A Beginner’s Guide to Electric Actuators

If you’re into electronics, engineering and making things move, you’ll need a good handle on electric actuators. Use this beginner’s guide to electric actuators before you set out to purchase your first actuator.

What is An Actuator?

Before linear electric actuators were around, the only way to make a robot move forward was to use rotary actuators. Linear actuators changed all that. When it comes to electric actuators, you’ve got two main choices: lead screw and ball screw. You’ve really got a ton of choices, like peizo-electric, and there are a ton of innovations happening right now, but for this article, we’ll stick to the basics.

Lead Screw Actuators

Lead screw actuators use a threaded lead screw and a nut to create motion. The gear system runs, turning the screw moving it along the nut.

Here’s a quick diagram to illustrate the idea.

A Beginner’s Guide to Electric Actuators

Ball Screw Actuators

They essentially use the same principle with a lead screw and a motor, but instead of using a nut, they use small bearings that run inside the threads. This can change the amount of friction that occurs on the nut and screw.

Either actuator you choose, there are a number of different kinds. These include track actuators, feedback actuators, mini linear actuators high speed actuators and many others. If you can think it up, there’s probably an actuator that can handle it.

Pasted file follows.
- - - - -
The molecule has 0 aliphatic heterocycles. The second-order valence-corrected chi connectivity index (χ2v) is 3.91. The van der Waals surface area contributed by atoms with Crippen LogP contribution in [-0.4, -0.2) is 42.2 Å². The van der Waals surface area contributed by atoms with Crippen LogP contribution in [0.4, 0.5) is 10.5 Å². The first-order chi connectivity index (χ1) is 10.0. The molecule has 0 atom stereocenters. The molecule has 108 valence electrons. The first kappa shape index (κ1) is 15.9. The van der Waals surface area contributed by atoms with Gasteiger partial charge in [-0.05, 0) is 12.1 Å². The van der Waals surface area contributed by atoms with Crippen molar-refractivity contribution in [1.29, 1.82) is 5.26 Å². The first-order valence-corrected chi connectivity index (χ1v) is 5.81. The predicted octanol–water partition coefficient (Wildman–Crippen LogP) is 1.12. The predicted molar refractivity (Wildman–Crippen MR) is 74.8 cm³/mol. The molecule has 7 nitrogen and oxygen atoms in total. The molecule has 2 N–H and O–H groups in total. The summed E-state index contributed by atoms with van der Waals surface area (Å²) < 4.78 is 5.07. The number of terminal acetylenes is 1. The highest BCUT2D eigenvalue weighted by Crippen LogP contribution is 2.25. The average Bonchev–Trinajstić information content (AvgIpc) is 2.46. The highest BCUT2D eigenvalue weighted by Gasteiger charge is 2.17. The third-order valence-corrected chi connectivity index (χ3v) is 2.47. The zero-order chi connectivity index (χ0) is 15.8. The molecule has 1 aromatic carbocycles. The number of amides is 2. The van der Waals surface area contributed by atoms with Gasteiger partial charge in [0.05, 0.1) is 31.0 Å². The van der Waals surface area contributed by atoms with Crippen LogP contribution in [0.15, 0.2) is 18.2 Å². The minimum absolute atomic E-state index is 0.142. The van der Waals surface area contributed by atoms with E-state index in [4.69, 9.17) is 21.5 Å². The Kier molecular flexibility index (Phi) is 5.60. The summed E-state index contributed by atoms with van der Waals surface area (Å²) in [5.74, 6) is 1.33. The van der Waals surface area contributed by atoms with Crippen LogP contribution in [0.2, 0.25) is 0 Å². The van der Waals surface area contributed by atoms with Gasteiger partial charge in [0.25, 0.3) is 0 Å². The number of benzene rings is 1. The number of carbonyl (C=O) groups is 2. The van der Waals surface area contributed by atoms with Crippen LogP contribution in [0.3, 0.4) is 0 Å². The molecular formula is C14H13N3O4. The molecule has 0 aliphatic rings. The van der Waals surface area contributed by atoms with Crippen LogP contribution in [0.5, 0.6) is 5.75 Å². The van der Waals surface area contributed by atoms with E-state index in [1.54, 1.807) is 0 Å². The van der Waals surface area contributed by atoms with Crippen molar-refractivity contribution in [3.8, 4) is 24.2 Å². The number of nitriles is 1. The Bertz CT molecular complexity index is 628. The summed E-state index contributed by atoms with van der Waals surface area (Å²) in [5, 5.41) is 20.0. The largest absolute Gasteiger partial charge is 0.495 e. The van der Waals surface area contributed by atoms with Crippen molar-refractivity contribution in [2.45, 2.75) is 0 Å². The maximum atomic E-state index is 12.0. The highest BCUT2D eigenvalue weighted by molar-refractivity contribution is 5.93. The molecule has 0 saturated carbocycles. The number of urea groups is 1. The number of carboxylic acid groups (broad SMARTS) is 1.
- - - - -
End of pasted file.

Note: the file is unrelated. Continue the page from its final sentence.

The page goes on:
The Components

Although electric actuators are simple systems, a lot goes into the making of these devices. Here’s a quick look at the internals of a linear electric actuator


For more detail: A Beginner’s Guide to Electric Actuators

About The Author

Ibrar Ayyub

I am an experienced technical writer holding a Master's degree in computer science from BZU Multan, Pakistan University. With a background spanning various industries, particularly in home automation and engineering, I have honed my skills in crafting clear and concise content. Proficient in leveraging infographics and diagrams, I strive to simplify complex concepts for readers. My strength lies in thorough research and presenting information in a structured and logical format.

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